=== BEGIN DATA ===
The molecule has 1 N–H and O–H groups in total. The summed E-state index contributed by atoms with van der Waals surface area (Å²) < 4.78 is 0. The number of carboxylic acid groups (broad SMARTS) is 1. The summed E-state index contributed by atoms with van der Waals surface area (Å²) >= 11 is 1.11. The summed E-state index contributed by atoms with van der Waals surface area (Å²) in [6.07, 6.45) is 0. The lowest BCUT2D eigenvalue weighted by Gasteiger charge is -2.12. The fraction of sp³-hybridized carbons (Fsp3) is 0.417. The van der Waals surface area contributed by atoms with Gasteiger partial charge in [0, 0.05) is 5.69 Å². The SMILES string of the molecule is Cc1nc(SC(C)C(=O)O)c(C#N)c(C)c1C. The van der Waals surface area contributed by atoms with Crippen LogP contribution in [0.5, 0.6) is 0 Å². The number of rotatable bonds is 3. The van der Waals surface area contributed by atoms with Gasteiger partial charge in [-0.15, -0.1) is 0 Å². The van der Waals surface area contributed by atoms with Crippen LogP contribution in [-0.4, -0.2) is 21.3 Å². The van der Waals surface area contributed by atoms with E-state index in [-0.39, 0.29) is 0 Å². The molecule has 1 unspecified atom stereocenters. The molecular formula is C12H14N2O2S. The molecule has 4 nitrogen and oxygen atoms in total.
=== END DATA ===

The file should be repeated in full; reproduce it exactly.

The molecule has 1 N–H and O–H groups in total. The summed E-state index contributed by atoms with van der Waals surface area (Å²) < 4.78 is 0. The number of carboxylic acid groups (broad SMARTS) is 1. The summed E-state index contributed by atoms with van der Waals surface area (Å²) >= 11 is 1.11. The summed E-state index contributed by atoms with van der Waals surface area (Å²) in [6.07, 6.45) is 0. The lowest BCUT2D eigenvalue weighted by Gasteiger charge is -2.12. The fraction of sp³-hybridized carbons (Fsp3) is 0.417. The van der Waals surface area contributed by atoms with Gasteiger partial charge in [0, 0.05) is 5.69 Å². The SMILES string of the molecule is Cc1nc(SC(C)C(=O)O)c(C#N)c(C)c1C. The van der Waals surface area contributed by atoms with Crippen LogP contribution in [0.5, 0.6) is 0 Å². The number of rotatable bonds is 3. The van der Waals surface area contributed by atoms with Gasteiger partial charge in [-0.15, -0.1) is 0 Å². The van der Waals surface area contributed by atoms with Crippen LogP contribution in [-0.4, -0.2) is 21.3 Å². The van der Waals surface area contributed by atoms with E-state index in [-0.39, 0.29) is 0 Å². The molecule has 1 unspecified atom stereocenters. The molecular formula is C12H14N2O2S. The molecule has 4 nitrogen and oxygen atoms in total.